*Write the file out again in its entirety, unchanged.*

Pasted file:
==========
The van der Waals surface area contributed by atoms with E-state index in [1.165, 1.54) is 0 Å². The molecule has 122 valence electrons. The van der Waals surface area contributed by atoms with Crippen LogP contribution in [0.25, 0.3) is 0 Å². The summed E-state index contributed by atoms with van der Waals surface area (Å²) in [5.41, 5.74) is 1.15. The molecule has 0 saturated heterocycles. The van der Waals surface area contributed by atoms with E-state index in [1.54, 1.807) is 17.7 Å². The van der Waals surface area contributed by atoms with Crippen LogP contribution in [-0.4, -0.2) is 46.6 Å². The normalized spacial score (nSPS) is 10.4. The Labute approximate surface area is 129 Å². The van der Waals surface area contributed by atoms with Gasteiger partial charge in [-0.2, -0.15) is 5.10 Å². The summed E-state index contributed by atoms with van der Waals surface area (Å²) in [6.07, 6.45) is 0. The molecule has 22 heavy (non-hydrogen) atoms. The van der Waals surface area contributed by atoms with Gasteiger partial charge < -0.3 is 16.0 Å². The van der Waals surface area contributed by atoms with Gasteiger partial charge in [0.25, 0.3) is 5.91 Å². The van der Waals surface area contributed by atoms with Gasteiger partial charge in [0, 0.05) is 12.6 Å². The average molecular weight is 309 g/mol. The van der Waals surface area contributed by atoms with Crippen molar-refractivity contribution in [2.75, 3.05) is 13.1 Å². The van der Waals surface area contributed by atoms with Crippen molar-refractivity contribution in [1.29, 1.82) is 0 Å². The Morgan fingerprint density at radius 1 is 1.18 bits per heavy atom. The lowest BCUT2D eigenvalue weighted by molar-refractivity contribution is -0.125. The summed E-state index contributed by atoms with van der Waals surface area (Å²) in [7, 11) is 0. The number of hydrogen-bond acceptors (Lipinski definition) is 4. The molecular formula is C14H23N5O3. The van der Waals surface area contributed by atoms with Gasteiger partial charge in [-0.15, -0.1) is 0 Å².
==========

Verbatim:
The van der Waals surface area contributed by atoms with E-state index in [1.165, 1.54) is 0 Å². The molecule has 122 valence electrons. The van der Waals surface area contributed by atoms with Crippen LogP contribution in [0.25, 0.3) is 0 Å². The summed E-state index contributed by atoms with van der Waals surface area (Å²) in [5.41, 5.74) is 1.15. The molecule has 0 saturated heterocycles. The van der Waals surface area contributed by atoms with E-state index in [1.54, 1.807) is 17.7 Å². The van der Waals surface area contributed by atoms with Crippen LogP contribution in [-0.4, -0.2) is 46.6 Å². The normalized spacial score (nSPS) is 10.4. The Labute approximate surface area is 129 Å². The van der Waals surface area contributed by atoms with Gasteiger partial charge in [-0.2, -0.15) is 5.10 Å². The summed E-state index contributed by atoms with van der Waals surface area (Å²) in [6.07, 6.45) is 0. The molecule has 22 heavy (non-hydrogen) atoms. The van der Waals surface area contributed by atoms with Gasteiger partial charge < -0.3 is 16.0 Å². The van der Waals surface area contributed by atoms with Gasteiger partial charge in [0.25, 0.3) is 5.91 Å². The van der Waals surface area contributed by atoms with Gasteiger partial charge in [0, 0.05) is 12.6 Å². The average molecular weight is 309 g/mol. The van der Waals surface area contributed by atoms with Crippen molar-refractivity contribution in [2.75, 3.05) is 13.1 Å². The van der Waals surface area contributed by atoms with Crippen molar-refractivity contribution in [1.29, 1.82) is 0 Å². The Morgan fingerprint density at radius 1 is 1.18 bits per heavy atom. The lowest BCUT2D eigenvalue weighted by molar-refractivity contribution is -0.125. The summed E-state index contributed by atoms with van der Waals surface area (Å²) in [7, 11) is 0. The number of hydrogen-bond acceptors (Lipinski definition) is 4. The molecular formula is C14H23N5O3. The van der Waals surface area contributed by atoms with Gasteiger partial charge in [-0.15, -0.1) is 0 Å².